Carmine is a very rich bright crimson colour, and stands well in water. For the preparation of carmine, four ounces of finely-pulverized cochineal are to be poured into four or six quarts of rain, or distilled water, that has been previously boiled in a pewter kettle, and boiled with it for the space of six minutes longer (some advise to add, during the boiling, two drachms of pulverized crystals of tartar). Eight scruples of Roman alum, in powder, are to be then added, and the whole kept upon the fire one minute longer. As soon as the gross powder has subsided, and the decoction has become clear, it is to be carefully decanted into large cylindrical glasses, covered over, and kept undisturbod, till a fine powder is observed to have settled at the bottom. The liquor is then to be poured off from this powder, which is to be gradually dried. From the liquor, which is still much coloured, the rest of the colouring matter may be separated by

means of the solution of tin, when it yields a car. mine little inferior to the former.

Florentine lake is the kind in general use, known by the name of lake. It is used in water and also in oil, but does not stand, which is much to be lamented, as it is a very beautiful colour, and the is no substitute that will completely answer all the purposes of lake.

The best sort may be prepared from the sediment of cochineal that remains in the kettle after making carmine, adding to it a small quantity of cochineal, or Brazil-wood, and precipitating the colouring matter with a solution of tin.

Madder-lake is not so bright and rich a colour as the last-mentioned lakes, but has this valuable advantage, that it stands much better, and it may answer many of the purposes of Florence-lake.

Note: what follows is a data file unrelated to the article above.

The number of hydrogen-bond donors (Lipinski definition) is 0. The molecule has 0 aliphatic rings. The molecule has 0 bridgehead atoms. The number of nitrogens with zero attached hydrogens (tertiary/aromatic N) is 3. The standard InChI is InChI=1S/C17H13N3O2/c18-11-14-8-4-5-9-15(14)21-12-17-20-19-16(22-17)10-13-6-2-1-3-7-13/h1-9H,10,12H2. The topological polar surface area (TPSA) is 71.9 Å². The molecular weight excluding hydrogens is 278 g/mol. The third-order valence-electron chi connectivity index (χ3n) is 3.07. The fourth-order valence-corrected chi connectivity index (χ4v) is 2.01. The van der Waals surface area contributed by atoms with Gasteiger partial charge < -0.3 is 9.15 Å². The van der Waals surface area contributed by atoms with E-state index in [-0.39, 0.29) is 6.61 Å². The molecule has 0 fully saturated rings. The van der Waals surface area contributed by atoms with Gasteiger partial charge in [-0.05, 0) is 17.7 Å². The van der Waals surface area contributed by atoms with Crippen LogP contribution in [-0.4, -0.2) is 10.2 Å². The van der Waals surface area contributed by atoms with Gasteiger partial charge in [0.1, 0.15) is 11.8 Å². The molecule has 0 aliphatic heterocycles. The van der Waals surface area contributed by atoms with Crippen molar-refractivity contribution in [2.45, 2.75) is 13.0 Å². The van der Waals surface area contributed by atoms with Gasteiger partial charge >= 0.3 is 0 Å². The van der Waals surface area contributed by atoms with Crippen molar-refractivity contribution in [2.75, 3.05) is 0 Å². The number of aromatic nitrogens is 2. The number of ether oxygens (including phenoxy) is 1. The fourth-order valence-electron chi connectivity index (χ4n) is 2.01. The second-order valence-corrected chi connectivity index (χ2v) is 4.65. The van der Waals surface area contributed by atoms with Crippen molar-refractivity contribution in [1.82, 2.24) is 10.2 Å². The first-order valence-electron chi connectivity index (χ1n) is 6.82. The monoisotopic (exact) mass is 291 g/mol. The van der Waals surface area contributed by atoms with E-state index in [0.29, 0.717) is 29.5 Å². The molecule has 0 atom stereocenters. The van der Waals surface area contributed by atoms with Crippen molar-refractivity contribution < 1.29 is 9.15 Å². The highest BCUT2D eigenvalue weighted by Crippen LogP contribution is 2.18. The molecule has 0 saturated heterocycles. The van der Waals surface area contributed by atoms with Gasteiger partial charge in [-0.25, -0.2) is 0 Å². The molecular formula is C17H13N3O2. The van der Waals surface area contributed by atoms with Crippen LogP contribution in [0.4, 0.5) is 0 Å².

It is prepared nearly in the same manner as the foregoing.

Rose-lake. This is generally called rose-pink. It is a lake made by a basis of chalk, coloured by Brazil or Campeachy wood. It does not stànd, and is only used for house-painting and paperhanging

Vermillion, a bright scarlet pigment, formed from sulphur and quicksilver. Its goodness is known by its brightness, and by its inclining to a crimson hue. It is a very useful colour in oil, where it stands very well; but in water it is apt to turn black.

Red lead, or minium, is lead calcined till it acquires a red colour, by exposing it with a large surface to the fire. This colour is very apt to turn black in water, and is therefore seldom used.

Indian red. This colour is sometimes employed to answer some of the purposes of lake. It is

difficult to procure the genuine kind, which comes from the East Indies. What is sold for Indian red, is said to be chiefly made in this country.

Venetian red is a native red ochre, rather inclining to the scarlet than the crimson hue : it is not far different in colour from the common Indian red, and is a very good colour.

Spanish-brown is also an earthy substance, found in the same state in which it is used; it is nearly of the same colour as Venetian red, but coarser. It is only used for the commonest purposes.

Light red, or burnt ochre. This is common yellow ochre heated red-hot in the fire, till the colour changes from yellow to a red. It is a very excellent colour, both in water and oil, having the quality in common with all the ochres, of standing perfectly well.

Red chalk. This is the same substance as is used for drawing on paper, in the manner of a crayon. It is very much like light red, and is used instead of it, for some purposes. It stands perfectly well, and may be used both in water and oil.

Burnt Terra Sienna. This colour is made by calcining raw terra Sienna till it acquires a red colour. It is of a very rich tint, and is much used both in water and oil. It stands well in both.

Blue Colours.

Ultramarine is prepared from lapis lazuli, by calcining and washing it very clean. When genuine, it is an extremely bright blue colour, somewhat transparent both in oil and water, and stands perfectly. On these accounts it is of the utmost value, being excellent in every kind of painting,